Saddled with one of the clumsiest (but most oddly intriguing) titles in Hong Kong cinema, ‘Bomb Disposal Officer: Baby Bomb’ is one of those action comedies that used to be produced in plentiful supply during the mid-90s heyday but are now just a memory.
A crazed bomber is setting off devices in different places in the city, his only real target is to cause as much mayhem as possible. As the police try to profile the person who might be responsible, bomb disposal officers John and Peter are commissioned with the task of examining the bomber’s handiwork. While they track the killer down, a new arrival to their shared house causes domestic complications and it looks possible that there may soon be the pitter-patter of tiny feet. Yet the domestic drama and professional stress are destined to entwine when the officers humiliate the bomber on television, causing him to switch his attention to them.
‘Bomb Disposal Officer: Baby Bomb’ is an action comedy, but the emphasis is definitely on the latter. And it’s so heavily stacked in favour of the comedy that the centre of what could have been an intriguing thriller with humorous touches becomes enveloped by it, so much so that it’s easy to forget that storyline regarding the mad bomber. The comedy is hit-and-miss and as it takes up the majority of the running time, it slows the pace right down after a promising start. That’s not to say that there isn’t charm within the film; the pairing of Lau Ching-Wan and Anthony Wong is a winner, and I would have loved to see them in a slightly more organised buddy cop film.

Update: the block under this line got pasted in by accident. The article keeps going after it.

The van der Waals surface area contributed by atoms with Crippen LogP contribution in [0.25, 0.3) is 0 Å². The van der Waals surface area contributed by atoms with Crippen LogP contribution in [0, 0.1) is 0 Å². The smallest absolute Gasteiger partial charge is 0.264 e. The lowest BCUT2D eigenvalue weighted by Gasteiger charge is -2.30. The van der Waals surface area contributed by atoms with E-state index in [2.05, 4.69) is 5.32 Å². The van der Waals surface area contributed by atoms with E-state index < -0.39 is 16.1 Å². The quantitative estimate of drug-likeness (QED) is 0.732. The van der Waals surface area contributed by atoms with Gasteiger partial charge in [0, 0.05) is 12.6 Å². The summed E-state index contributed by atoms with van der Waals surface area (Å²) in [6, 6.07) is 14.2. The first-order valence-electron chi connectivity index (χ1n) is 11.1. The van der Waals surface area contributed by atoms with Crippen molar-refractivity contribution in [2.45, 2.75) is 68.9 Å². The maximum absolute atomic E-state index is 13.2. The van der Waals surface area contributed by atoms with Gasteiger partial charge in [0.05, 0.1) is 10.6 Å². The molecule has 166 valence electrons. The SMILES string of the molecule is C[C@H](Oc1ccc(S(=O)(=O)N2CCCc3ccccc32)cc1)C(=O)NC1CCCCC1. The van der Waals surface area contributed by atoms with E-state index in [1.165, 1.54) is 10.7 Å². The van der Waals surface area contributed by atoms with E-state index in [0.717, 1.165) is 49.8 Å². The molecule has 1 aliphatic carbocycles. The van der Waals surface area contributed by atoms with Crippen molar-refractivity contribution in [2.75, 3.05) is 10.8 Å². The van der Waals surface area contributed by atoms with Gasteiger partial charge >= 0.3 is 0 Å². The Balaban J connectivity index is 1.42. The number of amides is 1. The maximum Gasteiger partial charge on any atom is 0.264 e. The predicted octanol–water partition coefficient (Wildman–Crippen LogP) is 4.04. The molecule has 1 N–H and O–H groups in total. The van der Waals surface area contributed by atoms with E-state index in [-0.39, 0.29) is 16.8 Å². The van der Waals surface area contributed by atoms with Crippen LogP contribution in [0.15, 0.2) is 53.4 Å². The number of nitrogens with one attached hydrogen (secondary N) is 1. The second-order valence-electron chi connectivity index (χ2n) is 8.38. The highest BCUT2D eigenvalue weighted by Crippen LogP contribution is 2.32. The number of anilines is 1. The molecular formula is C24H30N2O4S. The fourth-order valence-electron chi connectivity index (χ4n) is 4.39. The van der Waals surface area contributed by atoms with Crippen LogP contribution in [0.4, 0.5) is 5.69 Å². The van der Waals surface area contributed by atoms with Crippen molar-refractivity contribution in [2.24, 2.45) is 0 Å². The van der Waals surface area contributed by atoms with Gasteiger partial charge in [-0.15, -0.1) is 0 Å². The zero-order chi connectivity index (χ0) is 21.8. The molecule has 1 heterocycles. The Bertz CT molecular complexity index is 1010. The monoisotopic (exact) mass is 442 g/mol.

‘Bomb Disposal Officer: Baby Bomb’ has a nostalgic charm for those of us who remember this era in Hong Kong cinema. That inevitably means that the broad humour and uneven pacing will alienate many who do not belong to this group. Nevertheless, it’s a decent ninety minutes of mid-90s Hong Kong cinema, though one can only think of how much better it could have been.